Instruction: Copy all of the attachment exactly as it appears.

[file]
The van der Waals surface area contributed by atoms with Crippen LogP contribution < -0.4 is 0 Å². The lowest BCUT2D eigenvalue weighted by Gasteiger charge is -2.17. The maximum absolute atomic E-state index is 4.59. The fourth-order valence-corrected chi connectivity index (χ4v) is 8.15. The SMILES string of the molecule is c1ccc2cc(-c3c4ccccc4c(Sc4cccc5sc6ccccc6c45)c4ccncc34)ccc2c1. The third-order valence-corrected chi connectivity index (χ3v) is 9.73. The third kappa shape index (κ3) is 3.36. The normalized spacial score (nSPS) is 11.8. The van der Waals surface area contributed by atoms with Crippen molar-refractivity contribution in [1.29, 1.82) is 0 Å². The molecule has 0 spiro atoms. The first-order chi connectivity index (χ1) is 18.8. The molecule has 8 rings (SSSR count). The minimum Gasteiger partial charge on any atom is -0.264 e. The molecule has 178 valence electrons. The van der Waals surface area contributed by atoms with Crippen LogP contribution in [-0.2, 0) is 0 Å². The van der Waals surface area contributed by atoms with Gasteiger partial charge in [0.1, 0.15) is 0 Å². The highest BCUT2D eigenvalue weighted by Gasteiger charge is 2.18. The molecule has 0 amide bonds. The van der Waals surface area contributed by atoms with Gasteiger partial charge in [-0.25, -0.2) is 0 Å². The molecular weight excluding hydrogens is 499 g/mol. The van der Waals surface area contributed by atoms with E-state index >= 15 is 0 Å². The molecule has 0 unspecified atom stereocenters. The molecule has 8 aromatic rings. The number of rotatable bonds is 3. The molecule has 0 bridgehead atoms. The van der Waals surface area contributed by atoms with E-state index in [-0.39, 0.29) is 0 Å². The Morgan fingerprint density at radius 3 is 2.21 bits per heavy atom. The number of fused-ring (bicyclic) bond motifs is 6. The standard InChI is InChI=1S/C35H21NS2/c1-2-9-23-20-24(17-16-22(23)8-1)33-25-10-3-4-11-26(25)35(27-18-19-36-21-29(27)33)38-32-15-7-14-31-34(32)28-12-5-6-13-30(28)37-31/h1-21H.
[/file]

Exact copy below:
The van der Waals surface area contributed by atoms with Crippen LogP contribution < -0.4 is 0 Å². The lowest BCUT2D eigenvalue weighted by Gasteiger charge is -2.17. The maximum absolute atomic E-state index is 4.59. The fourth-order valence-corrected chi connectivity index (χ4v) is 8.15. The SMILES string of the molecule is c1ccc2cc(-c3c4ccccc4c(Sc4cccc5sc6ccccc6c45)c4ccncc34)ccc2c1. The third-order valence-corrected chi connectivity index (χ3v) is 9.73. The third kappa shape index (κ3) is 3.36. The normalized spacial score (nSPS) is 11.8. The van der Waals surface area contributed by atoms with Crippen molar-refractivity contribution in [1.29, 1.82) is 0 Å². The molecule has 0 spiro atoms. The first-order chi connectivity index (χ1) is 18.8. The molecule has 8 rings (SSSR count). The minimum Gasteiger partial charge on any atom is -0.264 e. The molecule has 178 valence electrons. The van der Waals surface area contributed by atoms with Crippen LogP contribution in [-0.2, 0) is 0 Å². The van der Waals surface area contributed by atoms with Gasteiger partial charge in [0.1, 0.15) is 0 Å². The highest BCUT2D eigenvalue weighted by Gasteiger charge is 2.18. The molecule has 0 amide bonds. The van der Waals surface area contributed by atoms with Gasteiger partial charge in [-0.25, -0.2) is 0 Å². The molecular weight excluding hydrogens is 499 g/mol. The van der Waals surface area contributed by atoms with E-state index >= 15 is 0 Å². The molecule has 0 unspecified atom stereocenters. The molecule has 8 aromatic rings. The number of rotatable bonds is 3. The molecule has 0 bridgehead atoms. The van der Waals surface area contributed by atoms with E-state index in [-0.39, 0.29) is 0 Å². The Morgan fingerprint density at radius 3 is 2.21 bits per heavy atom. The number of fused-ring (bicyclic) bond motifs is 6. The standard InChI is InChI=1S/C35H21NS2/c1-2-9-23-20-24(17-16-22(23)8-1)33-25-10-3-4-11-26(25)35(27-18-19-36-21-29(27)33)38-32-15-7-14-31-34(32)28-12-5-6-13-30(28)37-31/h1-21H.